- As mentioned above, make sure that you know the important dates associated with all of your employees’ milestones.
- When the date of each milestone draws near, reach out to the employee to discuss what they think and how they feel about their employment with your organization. It can be just a small get-together or meeting with a few questions. Communicate the fact that you care about the person’s employment, especially their future employment.
- Record any and all feedback that they provide and then take whatever further action is necessary. For example, if you discover that the person is disenchanted with their employment, address their concerns immediately.
Once again, I must emphasize that knowing the reasons why employees typically leave is not enough to increase your organization’s retention rate. Knowing when they typically reflect on their employment and are more likely to leave is not enough, either.
In order to increase your retention rate, you must take action. You must meet the needs of your top employees and you must meet them on a continuous basis. To do that, you must know what those needs are. This requires a proactive approach that might include some tough questions.
There isn’t a single Animal Health employer or Veterinary employer that wants to lose its best employees. However, organizations often do not do what is necessary to prevent their best employees from leaving.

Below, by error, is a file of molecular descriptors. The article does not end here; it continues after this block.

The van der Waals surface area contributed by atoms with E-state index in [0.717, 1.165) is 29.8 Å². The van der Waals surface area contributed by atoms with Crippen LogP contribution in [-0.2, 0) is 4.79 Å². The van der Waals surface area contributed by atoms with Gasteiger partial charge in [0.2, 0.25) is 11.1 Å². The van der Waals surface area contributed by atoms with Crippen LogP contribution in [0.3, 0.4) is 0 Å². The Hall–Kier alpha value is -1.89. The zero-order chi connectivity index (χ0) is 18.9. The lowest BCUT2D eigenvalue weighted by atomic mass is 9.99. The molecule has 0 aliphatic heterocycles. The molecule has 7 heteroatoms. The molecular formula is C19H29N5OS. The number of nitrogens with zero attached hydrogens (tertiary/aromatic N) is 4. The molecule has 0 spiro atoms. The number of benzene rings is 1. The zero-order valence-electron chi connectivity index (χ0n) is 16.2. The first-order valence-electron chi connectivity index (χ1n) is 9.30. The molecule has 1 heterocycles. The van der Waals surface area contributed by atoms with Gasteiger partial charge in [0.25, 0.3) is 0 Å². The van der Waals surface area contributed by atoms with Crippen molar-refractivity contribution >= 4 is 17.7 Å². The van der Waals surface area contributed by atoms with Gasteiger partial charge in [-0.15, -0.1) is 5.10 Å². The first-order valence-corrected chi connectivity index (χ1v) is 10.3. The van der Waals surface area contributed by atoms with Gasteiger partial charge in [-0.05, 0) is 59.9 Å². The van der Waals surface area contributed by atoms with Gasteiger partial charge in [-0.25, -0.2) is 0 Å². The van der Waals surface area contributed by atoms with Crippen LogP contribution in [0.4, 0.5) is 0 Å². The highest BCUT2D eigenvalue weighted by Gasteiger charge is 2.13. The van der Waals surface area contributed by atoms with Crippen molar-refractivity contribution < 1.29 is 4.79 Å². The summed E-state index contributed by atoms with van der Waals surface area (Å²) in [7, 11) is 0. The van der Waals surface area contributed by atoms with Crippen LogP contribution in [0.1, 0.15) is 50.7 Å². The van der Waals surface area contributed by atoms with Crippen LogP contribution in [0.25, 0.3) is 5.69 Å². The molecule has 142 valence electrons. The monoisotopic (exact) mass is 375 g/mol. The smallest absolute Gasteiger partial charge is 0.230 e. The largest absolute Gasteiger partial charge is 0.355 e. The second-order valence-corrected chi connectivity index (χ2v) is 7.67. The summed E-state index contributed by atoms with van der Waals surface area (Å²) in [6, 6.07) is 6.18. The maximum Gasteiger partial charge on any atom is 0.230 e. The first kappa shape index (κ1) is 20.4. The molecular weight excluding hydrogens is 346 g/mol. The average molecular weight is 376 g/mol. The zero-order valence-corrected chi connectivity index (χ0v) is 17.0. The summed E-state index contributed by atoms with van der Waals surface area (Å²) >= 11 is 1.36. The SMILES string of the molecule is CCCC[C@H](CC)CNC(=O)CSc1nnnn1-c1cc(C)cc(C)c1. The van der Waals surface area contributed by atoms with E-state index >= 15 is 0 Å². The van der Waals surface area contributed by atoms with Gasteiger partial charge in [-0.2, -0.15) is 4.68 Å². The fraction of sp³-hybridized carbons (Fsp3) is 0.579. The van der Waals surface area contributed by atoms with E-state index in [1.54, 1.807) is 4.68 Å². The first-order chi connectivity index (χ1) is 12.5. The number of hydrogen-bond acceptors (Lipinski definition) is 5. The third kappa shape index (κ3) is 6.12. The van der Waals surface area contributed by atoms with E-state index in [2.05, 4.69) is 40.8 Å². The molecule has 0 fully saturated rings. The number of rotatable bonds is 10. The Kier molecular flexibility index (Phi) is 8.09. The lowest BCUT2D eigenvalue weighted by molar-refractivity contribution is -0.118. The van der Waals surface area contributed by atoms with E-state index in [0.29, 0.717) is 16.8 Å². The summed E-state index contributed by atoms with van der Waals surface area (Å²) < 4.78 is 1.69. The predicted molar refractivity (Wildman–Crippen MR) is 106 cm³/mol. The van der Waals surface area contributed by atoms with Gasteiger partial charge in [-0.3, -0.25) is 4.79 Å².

Stacy Pursell has 20+ years of experience as an Animal Health Recruiter and Veterinary Recruiter and is also a Certified Employee Retention Specialist (CERS). Finding and retaining employees is the number-one concern of employers in today’s marketplace and this certification helps The VET Recruiter’s clients become better at retaining their employees in order for them to have a competitive advantage in the marketplace. If you have any questions about this article or about employee retention, please contact us at www.thevetrecruiter.com
We help support careers in one of two ways: 1.By helping Animal Health and Veterinary professionals to find the right opportunity when the time is right, and 2.By helping to recruit top talent for the critical needs of Animal Health and Veterinary organizations. If this is something that you would like to explore further, please send an email to firstname.lastname@example.org.